The Opportunity

he above issues are somewhat compounding as you might imagine. Marketers who don’t understand the fundamental optimization levers that exist will naturally gravitate towards automated tools to find the path of least resistance. These marketers are at a two-fold disadvantage because they do not have a disciplined manual optimization workflow to use in the absence of automated tools and they lack the knowledge needed to challenge the efficacy of automated features.

Before I started Growth Pilots in 2014, I was a paid marketing consultant and observed the above issues first hand when I would talk to companies and look at their accounts. There was very little sophistication being applied to manual optimization processes. The automated features offered by the platforms at that time were sparse and those that existed were very immature. It was the perfect storm, and I saw this as an opportunity.

Moving From Manual Optimization Workflow to Software-Driven Optimization

I developed a very thorough playbook that was essentially a rules-based system our team members could follow to regularly assess performance and then make “algorithmic” adjustments on a very granular level to improve account efficiency. This optimization cadence worked like magic. We would take over an account and see almost instant performance gains that allowed us to unlock growth.

After several months I realized this process was so repeatable and consistent that we went the extra stretch and decided to build software on top of the Google AdWords and Bing Ads APIs to fully automate it. The goal with our software was two-fold: 1) for manual bid optimization, it would automate the process of analyzing keyword performance and determining an optimal bid for that keyword using historical conversion data. 2) for automated bidding via Google Conversion Optimizer, it would analyze ad group performance at the current target CPA bid and adjust the target CPA bid based on goal under/over achievement. Our tool worked very well and saved us at least 80% of the time we previously spent bidding manually.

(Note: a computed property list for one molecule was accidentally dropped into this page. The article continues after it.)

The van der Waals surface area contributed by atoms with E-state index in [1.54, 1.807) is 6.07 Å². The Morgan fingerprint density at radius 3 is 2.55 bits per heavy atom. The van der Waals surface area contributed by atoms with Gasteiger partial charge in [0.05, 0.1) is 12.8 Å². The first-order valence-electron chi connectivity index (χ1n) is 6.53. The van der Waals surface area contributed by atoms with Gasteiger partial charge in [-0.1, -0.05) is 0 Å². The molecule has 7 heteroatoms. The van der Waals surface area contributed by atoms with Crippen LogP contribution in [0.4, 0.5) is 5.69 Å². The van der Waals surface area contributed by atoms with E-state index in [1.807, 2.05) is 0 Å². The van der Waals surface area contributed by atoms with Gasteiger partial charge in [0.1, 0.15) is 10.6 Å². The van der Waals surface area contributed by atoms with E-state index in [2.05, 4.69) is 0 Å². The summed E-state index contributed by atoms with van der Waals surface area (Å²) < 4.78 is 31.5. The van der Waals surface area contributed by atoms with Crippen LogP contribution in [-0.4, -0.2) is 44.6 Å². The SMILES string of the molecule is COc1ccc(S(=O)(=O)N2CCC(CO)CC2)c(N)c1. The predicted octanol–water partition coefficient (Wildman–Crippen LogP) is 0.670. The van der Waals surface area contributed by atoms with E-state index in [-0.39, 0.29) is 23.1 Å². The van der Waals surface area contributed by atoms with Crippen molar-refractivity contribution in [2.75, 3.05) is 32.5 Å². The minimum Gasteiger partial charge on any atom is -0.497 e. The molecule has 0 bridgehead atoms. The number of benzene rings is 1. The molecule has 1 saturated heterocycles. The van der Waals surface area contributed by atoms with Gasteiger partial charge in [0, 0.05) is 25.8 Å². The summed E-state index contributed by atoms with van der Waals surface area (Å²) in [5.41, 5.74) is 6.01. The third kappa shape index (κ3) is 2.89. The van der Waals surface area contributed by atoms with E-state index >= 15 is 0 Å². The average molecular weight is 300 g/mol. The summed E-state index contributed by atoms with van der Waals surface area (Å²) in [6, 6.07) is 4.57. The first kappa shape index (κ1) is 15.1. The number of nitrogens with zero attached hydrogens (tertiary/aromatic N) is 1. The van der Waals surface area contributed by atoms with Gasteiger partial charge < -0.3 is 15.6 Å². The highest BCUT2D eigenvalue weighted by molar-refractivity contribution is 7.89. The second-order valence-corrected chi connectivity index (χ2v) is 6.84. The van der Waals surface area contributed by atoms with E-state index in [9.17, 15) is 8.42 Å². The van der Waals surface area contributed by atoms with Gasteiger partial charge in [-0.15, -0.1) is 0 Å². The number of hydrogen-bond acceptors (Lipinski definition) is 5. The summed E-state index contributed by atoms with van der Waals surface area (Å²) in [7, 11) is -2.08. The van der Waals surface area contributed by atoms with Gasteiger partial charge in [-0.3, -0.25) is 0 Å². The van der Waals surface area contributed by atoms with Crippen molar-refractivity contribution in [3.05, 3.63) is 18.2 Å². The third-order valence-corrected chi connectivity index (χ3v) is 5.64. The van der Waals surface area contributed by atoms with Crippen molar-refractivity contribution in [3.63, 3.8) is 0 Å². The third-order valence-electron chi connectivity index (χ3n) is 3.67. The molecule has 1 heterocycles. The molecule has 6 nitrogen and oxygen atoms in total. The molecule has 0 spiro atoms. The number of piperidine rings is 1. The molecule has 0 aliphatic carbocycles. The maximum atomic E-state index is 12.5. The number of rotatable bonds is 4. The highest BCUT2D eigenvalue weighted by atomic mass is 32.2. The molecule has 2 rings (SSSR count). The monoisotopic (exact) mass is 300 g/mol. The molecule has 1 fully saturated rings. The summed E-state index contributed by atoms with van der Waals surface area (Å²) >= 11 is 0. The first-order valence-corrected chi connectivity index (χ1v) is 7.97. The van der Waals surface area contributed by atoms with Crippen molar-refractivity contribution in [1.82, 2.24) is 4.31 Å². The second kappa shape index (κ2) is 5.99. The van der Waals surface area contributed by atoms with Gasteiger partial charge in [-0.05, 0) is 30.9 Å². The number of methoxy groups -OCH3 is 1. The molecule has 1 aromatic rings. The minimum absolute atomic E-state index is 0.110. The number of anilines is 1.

Based on the efficiency gains we saw with SEM we followed suit on Facebook, building optimization software that would adjust bids and budget allocations amongst ad sets based on achieved performance vs desired performance. What was interesting was that our technology was (and still is slightly) more effective for Facebook ads than for Google ads. The reason for this is that Google’s automated features had a head start given their age and thus had a longer time to iterate and improve. This eventually eroded some of the value that our tool provided (i.e. the learning gap was closing up). Facebook was still maturing and the learning gap was much wider so we saw much better efficiency from using our optimization technology there. However, Facebook has also seen big improvements in their automated bidding functionality and they recently started rolling out budget optimization tools similar to what we’ve built – so the value of our current technology will certainly erode at some point in the future.

You might be thinking this is a bad thing – but it’s actually an intended consequence of our technology development strategy. In fact, it’s great validation for us when the platforms improve or build something that our software does because then we know we are on the right track in our optimization workflow. We have no desire or ability to compete with the massive amounts of data and engineering resources the major ad platforms have. Their features, once fully baked, will be far better than anything developed by a third-party. We will continue adapting our software to take advantage of the learning gaps that present themselves and we will happily retire our features whose value is diminished by the advancement of the platforms. As marketers, we are faced with a constantly evolving landscape and that requires adapting our mindset and techniques to keep up with our environment.